Experimental Treatment of Cirsium arvense at Lacreek and Lake Andes and of Euphorbia esula at Arrowwood and Tewaukon National Wildlife Refuges -- Nutrient manipulations are an emerging approach to invasive plant management. As an amendment to traditional herbicide and biological control techniques, nutrient manipulation may serve to weaken the invasive plants (which are often poor competitors for nutrients) and change the competitive balance between weeds and late-seral stage natives. Experimental studies at wildlife refuges in North and South Dakota (1998-2003) tested the hypothesis that carbon amendments (that reduce available nitrogen) and interseeding with competitive warm-season grasses, in the presence of herbivory by biocontrol insects, will result in less robust stands of leafy spurge and Canada thistle and greater recovery of native prairie grasses. We found very few biocontrol insects feeding on Canada thistle, and although density of thistle is correlated with nitrogen availability on a landscape scale, we found little response at more local scales. Leafy spurge, on the other hand, has a well established flea beetle population that has caused some decline in density of spurge. We have found little response to our nitrogen manipulations, but will continue long-term monitoring. Contact:

NPWRC Photo: Butterfly on leafy spurge at Theodore Roosevelt
National Park.

Pollen Transfer in an Invaded Prairie Plant Community -- Invasive plants with large flowering displays can compete with native plants for pollinator services, often to the detriment of native plant fitness. What is not yet clear is whether the change in pollinator services is due to the change in the resource landscape—i.e., more foreign pollen in the neighborhood, thus more foreign pollen on stigmas—or a change in the pollinator community that visits native plants to fewer or less efficient pollinators. The presence of leafy spurge within 100m of a native population had a clear influence on the amount of conspecific pollen on stigmas of actinomorphic, but not zygomorphic, flowers. We found no evidence that this pollen deficit was due to the sharing of pollinators, however, since leafy spurge was primarily visited by flies, which, with the exception of L. lewisii, rarely visited native flowers. Furthermore, we rarely found leafy spurge pollen on stigmas of native plants. Rather, our data suggest that bees, and in particular those in the family Halictidae, were less frequent visitors to native flowers when leafy spurge occurred nearby. Contact:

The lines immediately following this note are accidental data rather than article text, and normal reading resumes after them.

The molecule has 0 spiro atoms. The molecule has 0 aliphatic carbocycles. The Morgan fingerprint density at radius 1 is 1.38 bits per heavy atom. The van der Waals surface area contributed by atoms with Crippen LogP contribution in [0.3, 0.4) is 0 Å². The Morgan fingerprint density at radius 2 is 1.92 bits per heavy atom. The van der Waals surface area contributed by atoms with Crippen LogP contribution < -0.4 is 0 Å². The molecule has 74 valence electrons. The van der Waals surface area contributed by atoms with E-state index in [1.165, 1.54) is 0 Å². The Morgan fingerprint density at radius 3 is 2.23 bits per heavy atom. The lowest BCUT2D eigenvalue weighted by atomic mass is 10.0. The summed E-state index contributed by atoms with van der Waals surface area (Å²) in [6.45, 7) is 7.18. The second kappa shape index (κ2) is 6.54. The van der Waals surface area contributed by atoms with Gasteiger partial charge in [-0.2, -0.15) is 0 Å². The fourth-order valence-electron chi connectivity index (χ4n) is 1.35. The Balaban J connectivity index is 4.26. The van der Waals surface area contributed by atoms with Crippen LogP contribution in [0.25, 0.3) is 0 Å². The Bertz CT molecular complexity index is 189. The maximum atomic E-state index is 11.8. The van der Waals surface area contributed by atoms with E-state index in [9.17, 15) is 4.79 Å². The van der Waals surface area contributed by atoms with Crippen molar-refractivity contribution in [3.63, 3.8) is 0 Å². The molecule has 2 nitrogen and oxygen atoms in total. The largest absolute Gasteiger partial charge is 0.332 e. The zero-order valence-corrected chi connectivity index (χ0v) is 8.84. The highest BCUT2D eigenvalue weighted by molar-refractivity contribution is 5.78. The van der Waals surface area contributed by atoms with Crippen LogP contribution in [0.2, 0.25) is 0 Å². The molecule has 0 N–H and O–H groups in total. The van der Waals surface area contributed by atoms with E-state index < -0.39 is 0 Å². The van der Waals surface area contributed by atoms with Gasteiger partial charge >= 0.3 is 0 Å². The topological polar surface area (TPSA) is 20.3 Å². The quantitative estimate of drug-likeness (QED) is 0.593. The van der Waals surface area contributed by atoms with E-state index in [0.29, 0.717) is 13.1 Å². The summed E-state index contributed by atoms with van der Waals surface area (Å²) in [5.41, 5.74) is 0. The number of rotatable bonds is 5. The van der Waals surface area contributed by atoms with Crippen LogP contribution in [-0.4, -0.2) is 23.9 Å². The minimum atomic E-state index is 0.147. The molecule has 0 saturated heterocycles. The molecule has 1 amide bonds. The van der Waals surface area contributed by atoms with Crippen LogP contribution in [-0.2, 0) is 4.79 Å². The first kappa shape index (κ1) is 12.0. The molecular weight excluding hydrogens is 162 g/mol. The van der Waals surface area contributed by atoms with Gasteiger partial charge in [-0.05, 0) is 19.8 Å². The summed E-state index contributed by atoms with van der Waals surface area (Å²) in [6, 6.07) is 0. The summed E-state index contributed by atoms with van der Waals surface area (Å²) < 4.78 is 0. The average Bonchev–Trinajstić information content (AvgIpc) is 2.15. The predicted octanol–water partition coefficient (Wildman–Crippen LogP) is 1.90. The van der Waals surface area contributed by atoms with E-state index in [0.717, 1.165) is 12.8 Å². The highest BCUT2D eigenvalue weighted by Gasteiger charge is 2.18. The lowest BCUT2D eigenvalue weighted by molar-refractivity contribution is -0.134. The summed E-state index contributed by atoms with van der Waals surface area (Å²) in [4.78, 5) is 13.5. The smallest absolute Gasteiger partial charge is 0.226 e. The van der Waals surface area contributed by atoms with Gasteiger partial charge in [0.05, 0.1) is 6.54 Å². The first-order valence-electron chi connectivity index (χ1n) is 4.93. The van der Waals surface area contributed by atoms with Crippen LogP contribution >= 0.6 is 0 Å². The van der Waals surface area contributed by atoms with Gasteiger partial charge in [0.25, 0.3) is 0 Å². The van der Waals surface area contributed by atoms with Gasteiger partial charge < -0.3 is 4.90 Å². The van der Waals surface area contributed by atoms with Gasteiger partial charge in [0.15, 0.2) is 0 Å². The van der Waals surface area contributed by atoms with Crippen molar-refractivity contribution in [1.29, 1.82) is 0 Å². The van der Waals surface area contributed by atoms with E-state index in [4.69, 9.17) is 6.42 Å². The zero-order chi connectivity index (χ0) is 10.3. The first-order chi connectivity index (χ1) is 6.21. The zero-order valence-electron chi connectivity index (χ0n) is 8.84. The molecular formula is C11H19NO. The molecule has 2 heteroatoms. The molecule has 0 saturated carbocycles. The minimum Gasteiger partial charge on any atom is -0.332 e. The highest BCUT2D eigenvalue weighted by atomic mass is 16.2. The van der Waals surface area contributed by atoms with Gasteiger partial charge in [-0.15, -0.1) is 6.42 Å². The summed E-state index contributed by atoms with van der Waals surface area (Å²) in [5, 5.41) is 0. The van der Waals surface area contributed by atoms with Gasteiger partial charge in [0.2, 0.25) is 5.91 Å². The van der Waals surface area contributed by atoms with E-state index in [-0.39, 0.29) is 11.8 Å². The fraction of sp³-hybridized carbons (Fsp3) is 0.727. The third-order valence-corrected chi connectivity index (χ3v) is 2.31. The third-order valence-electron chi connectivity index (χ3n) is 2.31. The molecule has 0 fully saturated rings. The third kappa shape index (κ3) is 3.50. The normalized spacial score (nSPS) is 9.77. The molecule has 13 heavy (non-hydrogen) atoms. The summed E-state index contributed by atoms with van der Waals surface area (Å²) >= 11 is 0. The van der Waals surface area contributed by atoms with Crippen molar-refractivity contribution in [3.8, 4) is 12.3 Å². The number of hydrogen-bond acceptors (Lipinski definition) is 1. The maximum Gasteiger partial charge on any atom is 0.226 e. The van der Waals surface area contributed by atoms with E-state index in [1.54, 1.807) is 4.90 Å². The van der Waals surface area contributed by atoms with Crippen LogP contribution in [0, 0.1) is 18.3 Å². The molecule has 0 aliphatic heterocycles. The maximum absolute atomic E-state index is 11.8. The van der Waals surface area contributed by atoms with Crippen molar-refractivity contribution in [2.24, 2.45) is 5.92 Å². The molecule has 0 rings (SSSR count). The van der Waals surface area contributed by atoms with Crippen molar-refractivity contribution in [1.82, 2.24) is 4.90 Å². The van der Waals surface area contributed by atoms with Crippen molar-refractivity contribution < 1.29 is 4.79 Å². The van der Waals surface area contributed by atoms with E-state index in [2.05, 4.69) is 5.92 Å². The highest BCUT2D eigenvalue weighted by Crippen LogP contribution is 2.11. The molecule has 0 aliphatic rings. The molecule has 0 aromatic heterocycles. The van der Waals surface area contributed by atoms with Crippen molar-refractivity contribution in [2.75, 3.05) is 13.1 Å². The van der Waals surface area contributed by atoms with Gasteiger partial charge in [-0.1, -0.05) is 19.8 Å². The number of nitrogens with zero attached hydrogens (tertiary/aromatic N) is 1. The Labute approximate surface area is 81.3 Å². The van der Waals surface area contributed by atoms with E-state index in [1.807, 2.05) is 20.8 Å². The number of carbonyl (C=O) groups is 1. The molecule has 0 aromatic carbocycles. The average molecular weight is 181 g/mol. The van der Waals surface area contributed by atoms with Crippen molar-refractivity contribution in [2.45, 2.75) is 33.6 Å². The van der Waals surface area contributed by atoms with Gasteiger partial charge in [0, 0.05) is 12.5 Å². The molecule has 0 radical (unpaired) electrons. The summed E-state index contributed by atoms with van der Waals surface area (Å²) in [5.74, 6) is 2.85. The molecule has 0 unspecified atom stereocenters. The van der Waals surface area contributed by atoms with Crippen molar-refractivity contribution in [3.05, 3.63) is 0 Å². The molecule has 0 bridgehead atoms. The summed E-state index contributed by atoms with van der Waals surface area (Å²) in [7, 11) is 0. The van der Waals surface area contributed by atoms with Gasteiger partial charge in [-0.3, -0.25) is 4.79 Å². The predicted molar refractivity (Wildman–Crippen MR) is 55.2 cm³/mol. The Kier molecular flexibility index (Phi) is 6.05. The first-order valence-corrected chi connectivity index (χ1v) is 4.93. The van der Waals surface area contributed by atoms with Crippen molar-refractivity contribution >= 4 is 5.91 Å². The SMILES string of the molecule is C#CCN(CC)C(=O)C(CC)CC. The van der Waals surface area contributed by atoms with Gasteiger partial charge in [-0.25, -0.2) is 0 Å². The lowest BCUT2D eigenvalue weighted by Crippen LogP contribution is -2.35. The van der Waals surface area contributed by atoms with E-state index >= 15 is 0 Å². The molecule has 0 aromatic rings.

Habitat Characteristics and Invasibility -- Diverse habitats are thought to be less invasible, yet recent evidence indicates that invasibility is determined by multiple factors. Preliminary results from this study suggest that habitat invasibility should be assessed as the mass dominance, not total number or numerical abundance of invasives. Accordingly, the control factors of invasibility should also be biomass or dominance of natives or residents, not their numbers. Invasibility is the highest when the existing biomass is the lowest (relative to the full range of biomass values). Also, habitat invasibility changes over time, especially during succession: in early stages it involves positive relations, while in late stage, negative relations exist. Scientists and managers must work together to better understand what invasibility and invasiveness really mean and how to measure them and to ultimate distinctions between exotics and invasives. For better control and management, future research should focus more on the mass dominance of a few truly invasive species rather than total number of exotics in a habitat. Contact: